All in all, the residents of the Taylor property have been treated like criminals for a decade. And until I called them this week, they had no idea why…’

Source: Fusion

Aziz Ansari: Why Trump Makes Me Scared for My Family

‘ “DON’T go anywhere near a mosque,” I told my mother. “Do all your prayer at home. O.K.?”“We’re not going,” she replied.

I am the son of Muslim immigrants. As I sent that text, in the aftermath of the horrible attack in Orlando, Fla., I realized how awful it was to tell an American citizen to be careful about how she worshiped. Being Muslim American already carries a decent amount of baggage. In our culture, when people think “Muslim,” the picture in their heads is not usually of the Nobel Peace Prize winner Malala Yousafzai, Kareem Abdul-Jabbar or the kid who left the boy band One Direction. It’s of a scary terrorist character from “Homeland” or some monster from the news.

Today, with the presidential candidate Donald J. Trump and others like him spewing hate speech, prejudice is reaching new levels. It’s visceral, and scary, and it affects how people live, work and pray. It makes me afraid for my family. It also makes no sense…’

Source: The New York Times

Scotland or NI could prevent the UK from leaving the EU

‘Under the Scotland Act 1998, it appears that the Scottish Parliament has to consent to measures that eliminate EU law’s application in Scotland. At least that was the conclusion of a report on Brexit released by the House of Lords, the upper house of Britain’s parliament.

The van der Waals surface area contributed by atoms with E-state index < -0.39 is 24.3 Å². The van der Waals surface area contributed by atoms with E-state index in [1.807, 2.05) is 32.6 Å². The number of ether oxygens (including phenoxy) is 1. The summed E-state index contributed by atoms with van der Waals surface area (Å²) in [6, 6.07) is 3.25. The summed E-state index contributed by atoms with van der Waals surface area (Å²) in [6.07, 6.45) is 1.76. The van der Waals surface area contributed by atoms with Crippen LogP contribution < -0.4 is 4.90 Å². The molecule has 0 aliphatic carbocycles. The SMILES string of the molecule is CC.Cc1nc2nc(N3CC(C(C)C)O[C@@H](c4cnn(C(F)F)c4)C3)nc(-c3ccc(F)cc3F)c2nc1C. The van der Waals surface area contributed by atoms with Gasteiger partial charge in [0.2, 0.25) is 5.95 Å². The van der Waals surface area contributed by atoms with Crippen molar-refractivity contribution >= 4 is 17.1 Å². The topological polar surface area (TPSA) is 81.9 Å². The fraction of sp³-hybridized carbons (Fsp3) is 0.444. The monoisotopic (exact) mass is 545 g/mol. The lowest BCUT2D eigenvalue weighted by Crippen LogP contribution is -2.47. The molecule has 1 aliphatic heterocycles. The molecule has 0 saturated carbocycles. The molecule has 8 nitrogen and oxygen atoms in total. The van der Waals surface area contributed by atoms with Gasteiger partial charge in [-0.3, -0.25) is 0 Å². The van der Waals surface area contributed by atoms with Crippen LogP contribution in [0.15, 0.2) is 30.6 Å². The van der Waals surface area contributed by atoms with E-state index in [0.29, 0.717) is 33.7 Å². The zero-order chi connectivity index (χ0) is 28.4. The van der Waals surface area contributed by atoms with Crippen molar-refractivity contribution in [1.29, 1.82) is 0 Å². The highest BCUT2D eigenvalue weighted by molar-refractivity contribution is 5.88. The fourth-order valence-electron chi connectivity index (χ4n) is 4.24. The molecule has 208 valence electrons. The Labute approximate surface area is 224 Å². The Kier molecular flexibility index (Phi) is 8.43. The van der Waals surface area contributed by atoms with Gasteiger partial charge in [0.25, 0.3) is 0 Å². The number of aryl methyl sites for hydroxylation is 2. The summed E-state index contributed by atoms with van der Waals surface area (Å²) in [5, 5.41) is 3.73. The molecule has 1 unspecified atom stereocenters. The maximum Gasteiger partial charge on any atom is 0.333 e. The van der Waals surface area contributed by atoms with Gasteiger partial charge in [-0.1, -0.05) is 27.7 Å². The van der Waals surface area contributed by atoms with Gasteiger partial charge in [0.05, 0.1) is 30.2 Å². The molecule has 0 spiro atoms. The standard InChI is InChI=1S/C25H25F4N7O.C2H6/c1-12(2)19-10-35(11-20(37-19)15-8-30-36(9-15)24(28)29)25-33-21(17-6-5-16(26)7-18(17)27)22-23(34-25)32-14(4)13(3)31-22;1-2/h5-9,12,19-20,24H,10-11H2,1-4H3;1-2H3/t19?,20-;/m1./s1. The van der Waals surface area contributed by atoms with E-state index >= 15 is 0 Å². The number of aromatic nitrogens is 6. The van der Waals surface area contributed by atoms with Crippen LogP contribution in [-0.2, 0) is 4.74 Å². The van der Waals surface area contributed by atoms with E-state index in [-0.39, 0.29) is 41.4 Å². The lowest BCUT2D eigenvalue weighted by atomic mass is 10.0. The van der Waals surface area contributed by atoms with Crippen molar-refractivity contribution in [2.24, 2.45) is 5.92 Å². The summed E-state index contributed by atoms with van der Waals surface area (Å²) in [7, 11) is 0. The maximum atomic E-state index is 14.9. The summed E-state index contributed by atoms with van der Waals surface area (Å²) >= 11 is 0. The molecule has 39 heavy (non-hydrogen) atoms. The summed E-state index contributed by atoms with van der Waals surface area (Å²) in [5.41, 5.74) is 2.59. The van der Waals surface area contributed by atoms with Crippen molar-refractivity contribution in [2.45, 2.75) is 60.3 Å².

Jo Murkens, an associate professor of law at the London School of Economics I spoke with about this, told me that this isn’t actually an iron-clad veto.  The Scotland Act was passed by the UK parliament, and parliament can amend it on its own to reduce the Scottish parliament’s powers.To exit the EU and avoid a binding Scottish veto, “Parliament would have to repeal the European Communities Act 1972 (by which it became a member) and would also have to amend the devolution legislation pertaining to Scotland, Wales, and Northern Ireland,” Murkens said. “That strikes me as technically easy, but politically difficult.

“If the Conservative Party is insistent on Brexiting and is willing to overturn decades of law giving Northern Ireland and Scotland (both of which voted overwhelmingly to stay in the EU) local control over their affairs, then it can totally do so. But, as Murkens also noted, such a dramatic action could risk a huge backlash. Scotland is already planning to hold another independence referendum, and seeing devolution curtailed would make its success much more likely. Northern Irish republicans would be emboldened to call for unification with the Republic of Ireland, which could occur, or they could just reignite the Troubles after decades of peace.

If the overriding objective of Conservatives, however, is to “preserve the integrity of the United Kingdom as a state,” Murkens said, “the objective of keeping NI and Scotland in the United Kingdom would turn them into veto players … Scotland and NI have voted to remain and the cost of not listening to them would be to split the UK.” …’

Source: How Brexit could wind up not actually happening – Vox